Writing Prize Explores New Possibilities in the Digital Age

Screengrab image from Underbelly by Christine Wilks

Today’s new feature on Litro from Robin Stevens considers the possibilities for new, formative and  ‘truly interactive and immersive storytelling’ by way of new media technologies. These possibilities are also on the agenda at the New Media Writing Prize. In recognising the new opportunities that have arisen for writers since the proliferation of new media platforms like Amazon’s Kindle, Blackberry’s Playbook and Apple’s Ipad, the prize aims to raise awareness, reward those working in new media and add to the current and emerging debates surrounding digital publishing.

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Weekend Events Round Up: November 9 2012

Whether it’s music, literature or contemporary art that interests you, here are some events happening this weekend in London:

Sounds and Colours: Book and CD Launch

Front cover of Colombia by Sounds and Colours

Colombia is a country whose reputation is too often dominated by stereotypes, but a new project seeks to present a different perspective to the country, focussing on the country’s music, film, art and culture, while also taking into account the political and social issues it faces.

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Weekend Events Round-up: November 2, 2012

This weekend (like every weekend in London), there is a whole range of activities on offer. Here are a few that we like the look of:

South Asian Literature Festival

An illustration of the ancient Indian animal fables found in the Panchatantra

The South Asian Literature Festival, which runs until November 11, celebrates South Asian writing and culture from venues across London, acting as a platform for generating interest and discussion about the themes and literary heritage of the subcontinent.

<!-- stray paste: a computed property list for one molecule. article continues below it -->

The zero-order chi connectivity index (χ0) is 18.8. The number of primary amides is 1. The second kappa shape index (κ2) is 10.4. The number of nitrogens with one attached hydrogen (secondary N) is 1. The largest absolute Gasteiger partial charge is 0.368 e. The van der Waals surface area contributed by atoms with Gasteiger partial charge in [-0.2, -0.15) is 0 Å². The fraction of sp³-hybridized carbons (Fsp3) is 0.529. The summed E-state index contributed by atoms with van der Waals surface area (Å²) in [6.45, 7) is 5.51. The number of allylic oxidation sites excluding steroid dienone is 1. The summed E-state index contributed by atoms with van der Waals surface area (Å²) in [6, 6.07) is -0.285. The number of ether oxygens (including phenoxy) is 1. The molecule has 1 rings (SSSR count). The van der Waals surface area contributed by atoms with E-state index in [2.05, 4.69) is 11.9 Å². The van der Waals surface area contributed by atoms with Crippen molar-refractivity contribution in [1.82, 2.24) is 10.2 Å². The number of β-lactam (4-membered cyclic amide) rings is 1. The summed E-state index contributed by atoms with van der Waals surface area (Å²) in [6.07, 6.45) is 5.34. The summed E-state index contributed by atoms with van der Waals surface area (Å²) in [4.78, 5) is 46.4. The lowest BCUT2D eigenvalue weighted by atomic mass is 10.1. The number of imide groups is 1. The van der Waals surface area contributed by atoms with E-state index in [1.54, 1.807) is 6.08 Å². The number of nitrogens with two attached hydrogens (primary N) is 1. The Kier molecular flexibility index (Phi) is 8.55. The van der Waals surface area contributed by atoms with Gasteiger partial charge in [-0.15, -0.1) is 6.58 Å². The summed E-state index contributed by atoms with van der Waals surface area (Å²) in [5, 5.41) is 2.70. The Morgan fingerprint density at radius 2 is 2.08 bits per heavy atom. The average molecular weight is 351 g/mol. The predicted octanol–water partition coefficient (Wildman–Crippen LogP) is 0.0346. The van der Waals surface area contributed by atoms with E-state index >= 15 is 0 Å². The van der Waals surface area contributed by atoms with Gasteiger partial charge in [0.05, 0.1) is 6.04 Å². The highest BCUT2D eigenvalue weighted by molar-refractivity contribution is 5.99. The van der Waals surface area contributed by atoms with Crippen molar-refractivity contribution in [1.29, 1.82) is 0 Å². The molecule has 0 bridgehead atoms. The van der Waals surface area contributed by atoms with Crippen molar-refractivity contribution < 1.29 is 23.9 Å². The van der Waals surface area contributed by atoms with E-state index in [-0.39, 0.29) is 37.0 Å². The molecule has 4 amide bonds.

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The Silent Traveller: An Outsider’s Perspective of Britain, 1933-1955.

‘Umbrellas under Big Ben’—ink on paper, 1938. Courtesy of V&A.

The Tate Britain’s summer exhibition this year was “Another London: International Photographers Capture City Life 1930–1980”. Timed to coincide with the London Olympics, it featured photographs of London by photographers who were not British nationals. It was the city itself that took centre stage in the show, which celebrated the fact that well-known foreign photographers brought their “outsider” perspective to London and documented a “dynamic metropolis, richly diverse and full of contrast”.

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The Greatest Parties in Literature in A Curious Invitation by Suzette Field

Bawdy peasant girls performing a bear dance. Masked revelers spinning to the sound of a mariachi band. An accordion-playing polar bear. Collective onion-chopping commiserations to a Jazz accompaniment. The haunting sounds of a Japanese Koto played under cherry trees. Saucy snacks served by naked serving girls and boys. If you were to come across any of these spectacles, you might think you've wandered into a work of fiction; and you would be right. Read more →